Construction of the Marina began in January 2018 and was concluded in October 2019 however before we could operate we needed another arduous license which was impeded by one of the existing foreign land owners of the island who wanted to keep its inhabitants poor to suit their own needs, despite the paid protestors the villages supported the marina and we began commercial operation in November 2019.

We had commissioned the construction of a larger and faster ferry service but at the time of writing (2010) this, is still plagued by jealousy and bureaucracy for its licenses by the Harbor Masters department which has a vendetta with a local boat construction company that is also affiliated with our Marina as a dockyard that provides repairs for our customer's boats.

By February 2020 we had reached an occupancy of 65% from yachts from all around the world, our Resort and Yacht Club was finished and our port clearance facility complete

A major setback occurred on March 12th 2020, the Marina was instructed by the Ministry of Sea Transport to close due to the threat of this coronavirus thing. After ten years of work and heartache and overcoming incredible obstacles we had been stopped by something outside our control Fortunately, the government has since reviewed its policy and seen that there is little threat of contagion (which we never saw any evidence of in Lombok or Bali despite what the media portrayed) we have since opened Port Gili Gede Marina Del Ray to all foreign yacht owners.

To this day our staff continue to strive to provide professional marine services and have earned a huge thank you from myself, the rest of Indonesia and our clients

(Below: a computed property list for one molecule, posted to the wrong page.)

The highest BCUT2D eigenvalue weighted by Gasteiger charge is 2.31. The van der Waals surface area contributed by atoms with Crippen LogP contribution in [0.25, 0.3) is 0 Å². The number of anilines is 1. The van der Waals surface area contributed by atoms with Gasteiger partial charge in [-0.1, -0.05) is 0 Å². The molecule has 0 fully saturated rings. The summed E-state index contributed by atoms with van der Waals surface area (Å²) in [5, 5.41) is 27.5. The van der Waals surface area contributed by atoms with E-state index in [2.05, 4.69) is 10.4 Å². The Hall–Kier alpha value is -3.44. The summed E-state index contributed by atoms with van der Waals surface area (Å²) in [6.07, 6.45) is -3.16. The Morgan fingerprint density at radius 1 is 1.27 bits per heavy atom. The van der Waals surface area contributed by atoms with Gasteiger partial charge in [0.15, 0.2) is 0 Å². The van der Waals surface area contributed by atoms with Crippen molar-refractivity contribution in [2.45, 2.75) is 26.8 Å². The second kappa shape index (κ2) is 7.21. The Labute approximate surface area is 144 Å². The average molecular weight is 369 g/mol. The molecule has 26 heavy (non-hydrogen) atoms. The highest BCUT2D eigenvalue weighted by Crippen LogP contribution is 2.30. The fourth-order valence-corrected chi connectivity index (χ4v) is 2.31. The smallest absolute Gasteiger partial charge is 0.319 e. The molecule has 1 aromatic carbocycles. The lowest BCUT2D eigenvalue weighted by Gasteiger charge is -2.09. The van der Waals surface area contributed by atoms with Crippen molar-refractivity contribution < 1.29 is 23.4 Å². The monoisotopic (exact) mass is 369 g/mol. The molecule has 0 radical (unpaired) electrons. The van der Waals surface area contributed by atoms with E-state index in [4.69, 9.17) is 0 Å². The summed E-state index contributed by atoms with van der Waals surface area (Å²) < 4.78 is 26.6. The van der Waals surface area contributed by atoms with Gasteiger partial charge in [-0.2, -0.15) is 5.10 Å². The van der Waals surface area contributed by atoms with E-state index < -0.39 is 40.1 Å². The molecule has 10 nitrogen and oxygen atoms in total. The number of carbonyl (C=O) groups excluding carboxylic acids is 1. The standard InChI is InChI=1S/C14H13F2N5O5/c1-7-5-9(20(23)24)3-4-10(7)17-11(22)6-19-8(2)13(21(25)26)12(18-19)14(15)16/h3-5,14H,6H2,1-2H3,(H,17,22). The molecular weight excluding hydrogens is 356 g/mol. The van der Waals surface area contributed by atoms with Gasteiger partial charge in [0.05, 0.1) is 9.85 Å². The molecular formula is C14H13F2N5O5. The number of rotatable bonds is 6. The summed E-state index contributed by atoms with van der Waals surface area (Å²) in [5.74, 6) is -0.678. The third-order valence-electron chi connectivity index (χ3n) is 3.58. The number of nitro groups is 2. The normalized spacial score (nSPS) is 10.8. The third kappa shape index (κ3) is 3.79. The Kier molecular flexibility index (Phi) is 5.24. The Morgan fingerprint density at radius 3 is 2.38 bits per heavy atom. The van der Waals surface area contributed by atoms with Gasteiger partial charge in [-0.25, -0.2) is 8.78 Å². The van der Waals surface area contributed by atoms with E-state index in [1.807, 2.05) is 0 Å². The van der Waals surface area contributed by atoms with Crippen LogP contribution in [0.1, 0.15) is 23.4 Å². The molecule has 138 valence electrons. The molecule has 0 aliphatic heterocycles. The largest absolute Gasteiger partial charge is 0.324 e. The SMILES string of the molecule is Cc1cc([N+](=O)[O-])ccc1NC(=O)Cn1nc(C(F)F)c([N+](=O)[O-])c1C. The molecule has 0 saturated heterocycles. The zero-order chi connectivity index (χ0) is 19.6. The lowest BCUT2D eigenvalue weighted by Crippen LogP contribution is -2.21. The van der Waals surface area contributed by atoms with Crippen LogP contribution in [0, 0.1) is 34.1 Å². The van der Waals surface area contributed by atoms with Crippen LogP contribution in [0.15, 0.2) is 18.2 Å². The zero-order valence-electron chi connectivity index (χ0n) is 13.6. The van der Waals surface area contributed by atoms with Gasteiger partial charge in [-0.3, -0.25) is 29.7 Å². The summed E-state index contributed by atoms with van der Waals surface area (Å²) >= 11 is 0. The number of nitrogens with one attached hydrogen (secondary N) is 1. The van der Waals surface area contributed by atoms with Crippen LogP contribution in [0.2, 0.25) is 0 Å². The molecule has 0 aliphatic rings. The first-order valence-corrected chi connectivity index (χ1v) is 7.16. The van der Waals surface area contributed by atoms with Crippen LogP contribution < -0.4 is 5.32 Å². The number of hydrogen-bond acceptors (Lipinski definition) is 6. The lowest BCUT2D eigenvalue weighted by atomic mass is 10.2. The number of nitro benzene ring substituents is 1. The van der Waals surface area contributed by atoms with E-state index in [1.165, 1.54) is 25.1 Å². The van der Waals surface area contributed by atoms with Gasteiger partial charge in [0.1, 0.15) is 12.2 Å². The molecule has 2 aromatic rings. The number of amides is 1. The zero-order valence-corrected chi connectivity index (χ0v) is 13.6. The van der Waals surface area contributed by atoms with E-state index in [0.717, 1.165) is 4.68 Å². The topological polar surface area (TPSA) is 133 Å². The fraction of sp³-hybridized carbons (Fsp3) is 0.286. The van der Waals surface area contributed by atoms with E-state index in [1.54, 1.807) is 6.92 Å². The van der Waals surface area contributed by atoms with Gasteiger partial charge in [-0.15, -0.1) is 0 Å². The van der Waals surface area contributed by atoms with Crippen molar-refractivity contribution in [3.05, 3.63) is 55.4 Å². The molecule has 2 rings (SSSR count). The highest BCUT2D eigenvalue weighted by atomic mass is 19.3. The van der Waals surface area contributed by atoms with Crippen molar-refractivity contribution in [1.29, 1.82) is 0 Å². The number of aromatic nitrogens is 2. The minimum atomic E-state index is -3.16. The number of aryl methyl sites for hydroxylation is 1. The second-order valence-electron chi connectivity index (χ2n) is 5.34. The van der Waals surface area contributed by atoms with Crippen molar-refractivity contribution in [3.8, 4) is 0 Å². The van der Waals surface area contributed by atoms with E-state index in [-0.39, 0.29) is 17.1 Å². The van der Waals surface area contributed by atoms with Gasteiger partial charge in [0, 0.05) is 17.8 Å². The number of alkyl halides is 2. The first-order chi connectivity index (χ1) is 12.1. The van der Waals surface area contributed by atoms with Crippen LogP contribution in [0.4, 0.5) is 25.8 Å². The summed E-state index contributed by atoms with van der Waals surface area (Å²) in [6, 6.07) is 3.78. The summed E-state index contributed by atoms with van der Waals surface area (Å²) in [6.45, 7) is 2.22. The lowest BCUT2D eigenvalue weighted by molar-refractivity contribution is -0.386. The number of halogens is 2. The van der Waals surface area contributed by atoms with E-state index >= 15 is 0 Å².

When we lit the lights on our wharf, my staff whom I first met ten years before eyes filled with tears as did mine. A dream had been realised!

Bapak Jokowi the Honourable President of the Republic of Indonesia with founding owner and CEO Captain Raymond La Fontaine of Marina Del Ray formalizing the construction of Indonesia's first Marina Resort, clearance port and water sports mecca.

I dedicate the marina to my staff, my seven-year-old daughter back in Australia, my sons James and Mitchel, my father, our shareholders, and the thousand customers and friends who have supported me and helped my vision all those years ago to become a reality, you know who you are...

As a cruiser who fell in love with Indonesia, we have tried to build something at Marina Del Ray that provides a safe haven for sailors, a place to relax and enjoy our wonderful hospitality. We encourage other cruisers to ‘Go Your Own Way To Indonesia with Marina Del Ray’ without feeling the need to join a rally, to slow down and take time to explore the largest island chain in the world that has the best year-round climate without the threat of cyclones and experience a relatively inexpensive tropical island paradise and find a home away from home for you and your boat.

Raymond La Fontaine

21st July 2020.

Marina Del Ray Today

May it always be the legacy of the late Raymond La Fontaine

Marina Del Ray

Tanjungan Desa Gili Gede Sekotong

Lombok, Indonesia, West Nusa Tenggara

Phone: +62 877-7676-8877

Website: www.marinadelray.co

Email: operations@marinadelray.co